How much did the city promise in local tax rebates for the 2024 Super Bowl? How has the Orleans Parish school district responded to parents at a closing charter school? And are so-called “super-natives” loving the city to death?
All that and more in our Week in Review. (Sign up here to get our weekly roundup delivered to your inbox.)
Thank you for helping to make May the most-read month in The Lens’ history! That reach was fueled by our exposé of an astroturfing campaign for a new power plant, which has spurred an investigation by the New Orleans City Council.
We are also proud of reporter Charles Maldonado, who accepted an award from Innocence Project New Orleans on Friday night for his investigation into fake subpoenas. Later this month, he’ll accept an award for that work from Investigative Reporters and Editors.
We couldn’t do all this work without the support of readers like you.
Oh, the Super Bowl. Money, glamour, celebrities, tourists, Clean Zones, and everything else that comes with it will be headed our way again in 2024.
The city won a (non-competitive) bid for the event in part by promising up to $800,000 in local tax rebates. Reporter Charles Maldonado reviewed the city’s 13-page-agreement with the NFL for details on what it offered.
For example, at no cost to the NFL, the city will provide 10 police officers per day and 10 per night at each team’s hotel, plus four officers at the NFL headquarters hotel and police escorts for team owners.
The city will also establish “Clean Zones” where non-NFL-sanctioned commercial activity, temporary advertising and events will not be permitted on streets or sidewalks.
Since a tear-filled meeting two weeks ago, Cypress Academy parents have had a lot of questions about why their charter school’s leadership gave up and decided to close the doors.
The school gave parents three days’ notice it would close for good. And because that decision was made so late in the enrollment process for next fall, parents had limited choices for other schools if they didn’t accept a planned transfer to another charter organization.
So the school district decided to take over.
Parents made a number of demands, including that the school district commit to running the school for three years.
Although the school district has made a concerted effort over the last two years to divest its traditional schools in favor of independent charters, it did agree to run Cypress for two years.
You know how the school district is always looking for more funding? We know where some may be.
The city appears to have improperly diverted property taxes — meant for drainage, schools, flood protection and public safety, among other things — to make contributions to several state retirement systems.
That includes about $1 million in taxes for local schools.
Dedicated taxes must be used for the purpose voters approved them for, according to state Supreme Court rulings and an Attorney General’s opinion. The Downtown Development District, which claims the city misdirected about $380,000 of its taxes between 2013 and 2018, has filed a lawsuit.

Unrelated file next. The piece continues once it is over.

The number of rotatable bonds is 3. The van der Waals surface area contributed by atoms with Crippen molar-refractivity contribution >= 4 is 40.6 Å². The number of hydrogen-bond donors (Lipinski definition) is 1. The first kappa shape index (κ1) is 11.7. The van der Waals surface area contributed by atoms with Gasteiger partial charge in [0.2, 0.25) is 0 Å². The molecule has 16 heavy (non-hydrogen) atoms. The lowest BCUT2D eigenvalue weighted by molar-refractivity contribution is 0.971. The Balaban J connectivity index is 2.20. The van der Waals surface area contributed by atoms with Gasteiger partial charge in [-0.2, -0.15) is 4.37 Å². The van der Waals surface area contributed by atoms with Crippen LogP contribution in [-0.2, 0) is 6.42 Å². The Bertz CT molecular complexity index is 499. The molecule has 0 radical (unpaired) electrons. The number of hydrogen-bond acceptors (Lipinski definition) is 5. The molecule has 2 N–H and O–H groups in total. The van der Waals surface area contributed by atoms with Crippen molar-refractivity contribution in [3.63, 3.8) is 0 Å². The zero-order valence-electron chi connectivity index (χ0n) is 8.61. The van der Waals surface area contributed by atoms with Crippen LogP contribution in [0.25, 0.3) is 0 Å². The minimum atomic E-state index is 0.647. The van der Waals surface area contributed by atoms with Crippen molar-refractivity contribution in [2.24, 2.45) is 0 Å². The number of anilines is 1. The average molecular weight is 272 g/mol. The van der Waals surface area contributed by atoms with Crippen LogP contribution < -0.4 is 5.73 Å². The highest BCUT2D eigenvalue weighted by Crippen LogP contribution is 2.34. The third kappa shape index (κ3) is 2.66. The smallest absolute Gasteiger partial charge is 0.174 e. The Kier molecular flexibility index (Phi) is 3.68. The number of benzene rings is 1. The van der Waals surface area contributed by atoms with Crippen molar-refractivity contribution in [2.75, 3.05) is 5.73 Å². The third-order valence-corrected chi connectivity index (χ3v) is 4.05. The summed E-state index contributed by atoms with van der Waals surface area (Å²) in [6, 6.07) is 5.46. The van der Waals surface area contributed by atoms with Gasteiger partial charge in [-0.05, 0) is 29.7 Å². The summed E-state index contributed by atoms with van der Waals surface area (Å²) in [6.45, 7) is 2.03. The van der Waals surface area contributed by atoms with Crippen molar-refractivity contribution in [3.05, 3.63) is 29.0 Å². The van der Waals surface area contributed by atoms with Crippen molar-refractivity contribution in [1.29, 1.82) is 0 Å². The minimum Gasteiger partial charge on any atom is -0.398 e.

Have you noticed the growing prevalence of laptops and tablets in classrooms? The state’s website even tells parents each school’s device-to-student ratio.
The goal of this movement is to give students more control over their education and customize lessons based on their needs. Many local charter networks employ this philosophy, called personalized learning.
Supporters in New Orleans say that, so far, personalized learning has been transformative. But some admit it hasn’t been thoroughly tested.
“Personalized learning is not something you buy,” said Chris Liang-Vergara, a consultant with the Chicago organization LEAP Innovations. He helped pilot FirstLine Schools’ personalized learning programs between 2011 and 2014. “It’s a teacher practice; it’s a teacher design.”
When reporter Sharon Lurye visited 11-year-old DeVonté Trask’s classroom at KIPP Morial, he was busy playing a typing game on the computer. If he had to choose between learning from a computer or learning from a teacher, he said he’d choose the teacher.
“You can’t ask the computer questions,” he said. “The computer doesn’t understand you most of the time. You can only ask the teacher because the teacher actually has a heart.”
Lurye’s exploration of personalized learning was published in partnership with The Hechinger Report.
Columnist C.W. Cannon wonders if “super-natives,” newer transplants to the city, are suffocating it. The anxiety of authenticity, he writes, is a threat to a city that has long been known for accepting newcomers and simultaneously embracing old traditions while starting new ones.
The evolution of easy access to short-term rentals has thrust this issue further into the spotlight, he argues. Now tourists, who long for an authentic experience, want to stay in neighborhoods.
“Price is not the reason people choose Airbnb. The prices are comparable to suburban motel rooms. The wording of the ads makes clear that an “authentic” local experience is the selling point.”
Cannon doesn’t want “super-natives” to leave, they make much better neighbors than incognito tourists, he writes. But, they must understand the city they are moving into.